I'm going to pump out graphs for the other teams, but I'm still trying to tweak the way I build them a bit. Most of the comparisons are what you'd expect, but I don't like Zib and Ryan being comparables. Any help is appreciated. Specifically, is there a close comparable player that you would have expected to see that isn't on the list? If so, I can dig into the data and see what's going on.

    Also, I love how Boro is such an anomaly. :laugh:
     
    Last edited: Oct 21, 2016
  13. Sens of Anarchy

    Sens of Anarchy Registered User

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    Hi is there a sweat spot to the comparables.. on the virticle axis... IE closer to the center means close match , above means > than and below < than?
     
  14. Fenix Rises 2026

    Fenix Rises 2026 Alfie forever!

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    No, I probably should make it easier to read. :laugh: Closest to the bottom is the #1 closest comparable, closest to the top is #10 closest comparable. There's supposed to be a line and a circle on the player name at the bottom, but it seems to have got lost somewhere. EDIT: updated the image. Hopefully it's less confusing now. I'm going for more infographic and less scatterplot.
     
    Last edited: Oct 21, 2016
  15. DrEasy

    DrEasy Out rumptackling

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    The graphics look really nice. Hard to judge the results without knowing the metrics you used to compare them. For example, it is interesting that the data did not include the position they were playing, and yet it shows up. But if you have used data about where their shots came from, maybe things aren't so surprising.
     
  16. thinkwild

    thinkwild Veni Vidi Toga

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    Lots of cool new data coming out for hockey these days, keep it up. Something hockey fans yearned for for a long time. Data is never wrong, its just data. Our ability to interpret it however seems an art for that is still in progress. Which really just adds to the the fun.
     
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  17. BigRig4

    BigRig4 Registered User

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    4th in shots for per game and 14th in shots against per game :handclap: surely this means our success is probably sustainable right??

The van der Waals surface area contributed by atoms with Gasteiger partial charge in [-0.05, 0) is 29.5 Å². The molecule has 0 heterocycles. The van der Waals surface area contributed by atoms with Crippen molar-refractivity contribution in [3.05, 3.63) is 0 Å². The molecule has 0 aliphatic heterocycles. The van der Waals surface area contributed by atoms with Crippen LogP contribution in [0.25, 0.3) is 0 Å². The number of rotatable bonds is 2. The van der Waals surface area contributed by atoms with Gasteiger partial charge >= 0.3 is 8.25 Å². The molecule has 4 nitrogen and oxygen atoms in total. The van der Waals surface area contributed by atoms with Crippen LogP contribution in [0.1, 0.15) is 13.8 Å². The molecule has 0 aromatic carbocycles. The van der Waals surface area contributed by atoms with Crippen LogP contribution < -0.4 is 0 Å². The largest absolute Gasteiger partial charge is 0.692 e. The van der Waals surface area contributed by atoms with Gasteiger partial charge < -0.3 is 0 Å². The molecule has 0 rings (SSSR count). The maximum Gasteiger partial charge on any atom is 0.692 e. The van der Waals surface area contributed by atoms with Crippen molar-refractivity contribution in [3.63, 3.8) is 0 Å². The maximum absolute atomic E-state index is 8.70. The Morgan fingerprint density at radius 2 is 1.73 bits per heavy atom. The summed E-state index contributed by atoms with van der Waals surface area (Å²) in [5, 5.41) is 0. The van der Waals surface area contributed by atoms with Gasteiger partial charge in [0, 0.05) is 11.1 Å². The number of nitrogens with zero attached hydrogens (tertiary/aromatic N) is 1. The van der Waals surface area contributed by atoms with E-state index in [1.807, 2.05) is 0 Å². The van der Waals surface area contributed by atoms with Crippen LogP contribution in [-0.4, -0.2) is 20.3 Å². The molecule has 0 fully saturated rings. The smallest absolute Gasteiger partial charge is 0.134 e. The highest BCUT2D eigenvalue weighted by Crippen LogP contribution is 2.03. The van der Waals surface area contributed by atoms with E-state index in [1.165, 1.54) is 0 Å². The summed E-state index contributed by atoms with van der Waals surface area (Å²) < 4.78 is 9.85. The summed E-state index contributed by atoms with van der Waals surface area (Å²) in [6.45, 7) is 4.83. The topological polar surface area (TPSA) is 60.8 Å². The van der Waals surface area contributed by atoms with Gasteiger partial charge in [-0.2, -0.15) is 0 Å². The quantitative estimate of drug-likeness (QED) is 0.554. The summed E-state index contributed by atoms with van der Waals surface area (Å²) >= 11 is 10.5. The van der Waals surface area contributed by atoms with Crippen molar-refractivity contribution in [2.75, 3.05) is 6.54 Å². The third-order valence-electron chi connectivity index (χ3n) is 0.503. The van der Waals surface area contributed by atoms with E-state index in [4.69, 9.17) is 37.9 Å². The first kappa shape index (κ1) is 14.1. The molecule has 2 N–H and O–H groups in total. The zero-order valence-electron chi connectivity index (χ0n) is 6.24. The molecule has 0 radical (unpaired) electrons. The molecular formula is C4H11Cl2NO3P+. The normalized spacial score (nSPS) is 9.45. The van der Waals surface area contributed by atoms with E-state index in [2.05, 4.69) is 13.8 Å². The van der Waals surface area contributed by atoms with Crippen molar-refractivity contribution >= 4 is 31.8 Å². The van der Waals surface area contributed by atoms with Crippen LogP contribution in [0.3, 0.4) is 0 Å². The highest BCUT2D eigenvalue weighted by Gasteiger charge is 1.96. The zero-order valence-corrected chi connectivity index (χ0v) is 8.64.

18. 18Hossa

    18Hossa And Grace, Too

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  19. DrEasy

    DrEasy Out rumptackling

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    Good stuff, thanks for the pointer and thanks to StefanW for writing the post! Wish I'd known about the event. Well, there's still the hockey analytics conference at Carleton to look forward too. :yo:
     
  20. StefanW

    StefanW Registered User

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    Glad you enjoyed the summary! I hope the Sens put on more events like this down the road.

    Along with OTTHAC in the spring there is another one in Vancouver this weekend. I dont think any announcement has been made about streaming it but it will probably be worth checking that day to see if any streams are available.
     
  21. aragorn

    aragorn #Boucherout

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    Finally, something you & I can agree on. :handclap:
     
  22. JungleBeat

    JungleBeat Abracadabramov

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  23. solidprospect

    solidprospect Borveetzky

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    Summary:

    -Novak is ranked extremely low in hf prospect rankings.
    -We currently have 5 forward rookies with a greater than %80 chance of making the NHL
    -these stats can change as the season goes along, could add Batherson and others to that group of forwards by next year or they could drop
    -Wolanin and Jaros are likely NHL defenceman eventually
    -Drake Batherson is very good right now compared to our other top rookies his war/82 projection is only lower than Logan Brown's
    -Tychonick and Bernard Docker should also be very good.
    -it's interesting that Batherson has the 2nd highest war/82 projection for the rookies but in the other chart he's only at %60 chance of making the NHL right now. Whereas the others have a greater chance of making it but a lower war/82 projection.
    -Some of these players should still get time in the AHL, this just indicates the chances of making the NHL and their projected production if they we're in the NHL next season.
     
    Last edited: Sep 12, 2018
  24. solidprospect

    solidprospect Borveetzky

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  25. solidprospect

    solidprospect Borveetzky

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    [​IMG]

    We're fun.